Restoration efforts given a trial run

Window repointing at Lindisfarne Castle
Window repointing at Lindisfarne Castle
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Remedial building works taking place at Lindisfarne Castle over the winter are making good progress.

Trials are being carried out to look at ways of solving severe problems caused by the castle’s exposure to wet and windy weather.

Experts in stone and plaster, environmental deterioration, historic windows and engineering, along with conservation architects and archaeologists, have been involved.

It is planned to combine the successful trials into a £1.2million restoration project scheduled for 2017.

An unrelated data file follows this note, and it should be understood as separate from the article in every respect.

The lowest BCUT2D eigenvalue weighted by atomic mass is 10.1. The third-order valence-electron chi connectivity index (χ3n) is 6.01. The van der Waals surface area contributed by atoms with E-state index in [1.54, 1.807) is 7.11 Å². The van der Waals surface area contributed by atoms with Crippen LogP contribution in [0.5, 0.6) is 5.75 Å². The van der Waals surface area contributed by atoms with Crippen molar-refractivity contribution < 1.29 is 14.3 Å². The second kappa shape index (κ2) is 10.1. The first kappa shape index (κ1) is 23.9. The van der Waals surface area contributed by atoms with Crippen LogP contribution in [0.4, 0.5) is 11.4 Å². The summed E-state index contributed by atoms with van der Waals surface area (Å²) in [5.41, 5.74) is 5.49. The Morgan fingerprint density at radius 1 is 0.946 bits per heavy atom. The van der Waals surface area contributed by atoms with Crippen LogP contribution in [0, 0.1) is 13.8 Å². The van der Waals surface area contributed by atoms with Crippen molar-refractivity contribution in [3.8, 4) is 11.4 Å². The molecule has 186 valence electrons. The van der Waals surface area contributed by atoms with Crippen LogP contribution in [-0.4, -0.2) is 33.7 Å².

Nick Lewis, house steward, said: “The two main trial walls have had their cement pointing hacked out, new lime pointing packed in and breathable render applied to give a protective cover.

“Internally, old rust iron lintels have been removed from above three windows and new galvanised steel beams have been installed.

Lintels in the West Bedroom have also been removed.

“They were three metres long and extraordinarily heavy,” said Nick. “So much so it took six men to lift each one out.”

The other internal job is chipping off a cement render that had been applied to the walls of the West Bedroom and Upper Gallery, presumably as a water-proofing.

Elsewhere on Holy Island, St Mary’s Parish Church requires repairs estimated at £145,000, for which the PCC is seeking donations and grants.

A structural survey has revealed much of the stonework has been pointed using a concrete mix which has resulted in erosion, most obvious on the West Front. The pointing needs to be chased out and replaced with a lime mortar.

Work will be undertaken on the West Front, around the St Peter’s window, the porch and other areas of erosion.